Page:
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One example of combat system design fail is World of Warcraft. All the monsters have fundamentally the same abilities and behavior, which means the player is not using different strategies for different monsters, boring. This contributes to the ridiculous amount of macroing among the game's players, because each character has a maximally-effective attack pattern that remains the same for several levels, and when it does change only changes a little. My guess would be because there's a lot of difference between how the abilities of different classes work, and with more complicated and varying monster behavior they couldn't balance the monsters to be equally difficult for different classes. Also the leveling system within each class is a narrowing type, where a character's build makes only a subset of that classes' range of spells available to each character. And most builds are only good for one one play style: soloing, tanking, dps, or healing, and pvm or pvp. So that makes the game feel even more boring and restrictive - you're stuck doing the same thing all the time, possibly dependent on whether you have an appropriate mix of other builds at appropriate levels online and willing to run dungeons with you.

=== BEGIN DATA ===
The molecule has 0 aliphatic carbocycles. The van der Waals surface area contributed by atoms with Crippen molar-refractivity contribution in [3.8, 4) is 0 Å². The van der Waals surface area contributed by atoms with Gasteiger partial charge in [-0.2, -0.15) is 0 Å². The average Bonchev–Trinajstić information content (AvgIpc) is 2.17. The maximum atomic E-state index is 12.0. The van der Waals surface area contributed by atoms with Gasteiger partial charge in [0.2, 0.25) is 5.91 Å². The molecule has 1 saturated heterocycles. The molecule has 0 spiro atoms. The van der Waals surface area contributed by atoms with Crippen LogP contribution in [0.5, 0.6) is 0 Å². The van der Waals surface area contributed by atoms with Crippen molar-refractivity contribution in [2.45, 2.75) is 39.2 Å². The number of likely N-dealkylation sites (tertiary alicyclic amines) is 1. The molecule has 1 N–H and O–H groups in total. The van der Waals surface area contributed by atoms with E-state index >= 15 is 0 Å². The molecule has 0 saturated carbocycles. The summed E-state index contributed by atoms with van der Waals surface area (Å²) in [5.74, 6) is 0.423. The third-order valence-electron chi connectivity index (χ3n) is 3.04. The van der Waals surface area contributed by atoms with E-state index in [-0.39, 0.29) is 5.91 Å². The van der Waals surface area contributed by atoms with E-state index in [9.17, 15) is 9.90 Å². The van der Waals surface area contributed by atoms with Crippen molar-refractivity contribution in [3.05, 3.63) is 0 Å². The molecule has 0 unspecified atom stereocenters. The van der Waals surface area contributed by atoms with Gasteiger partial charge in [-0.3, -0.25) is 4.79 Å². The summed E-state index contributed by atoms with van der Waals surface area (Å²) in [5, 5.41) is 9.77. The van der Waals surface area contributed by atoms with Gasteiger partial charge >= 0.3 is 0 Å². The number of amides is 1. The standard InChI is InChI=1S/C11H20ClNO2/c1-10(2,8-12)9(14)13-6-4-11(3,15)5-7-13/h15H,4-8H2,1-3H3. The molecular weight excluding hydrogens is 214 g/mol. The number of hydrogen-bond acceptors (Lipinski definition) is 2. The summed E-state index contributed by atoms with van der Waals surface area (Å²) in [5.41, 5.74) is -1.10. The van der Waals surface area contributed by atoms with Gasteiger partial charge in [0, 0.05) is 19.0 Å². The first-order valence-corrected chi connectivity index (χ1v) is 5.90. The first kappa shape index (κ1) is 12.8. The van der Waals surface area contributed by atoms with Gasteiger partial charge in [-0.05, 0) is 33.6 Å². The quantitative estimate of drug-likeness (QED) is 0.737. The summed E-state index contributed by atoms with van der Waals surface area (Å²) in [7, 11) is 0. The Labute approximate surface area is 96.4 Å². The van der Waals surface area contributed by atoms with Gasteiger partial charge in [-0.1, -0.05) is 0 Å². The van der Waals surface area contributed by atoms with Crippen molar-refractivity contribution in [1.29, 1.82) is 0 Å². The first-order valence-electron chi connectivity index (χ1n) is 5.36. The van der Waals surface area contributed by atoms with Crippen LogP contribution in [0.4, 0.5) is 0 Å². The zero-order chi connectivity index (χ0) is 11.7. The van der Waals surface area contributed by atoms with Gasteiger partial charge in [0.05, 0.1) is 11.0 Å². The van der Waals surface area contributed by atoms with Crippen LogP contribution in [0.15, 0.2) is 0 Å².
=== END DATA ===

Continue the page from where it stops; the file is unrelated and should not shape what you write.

All this also causes problems in WoW's pvp - certain classes are clearly superior to others at particular level brackets, the difference in combat ability between characters 10 levels apart is so big that there's almost no point trying to team pvp if you're in the lower half of your bracket. Leveling causes yet further problems because it essentially splits each class into 3 subclasses, some of which no appropriate gear exists for, which is a huge problem at higher levels because gear contributes a large factor to a character's stats.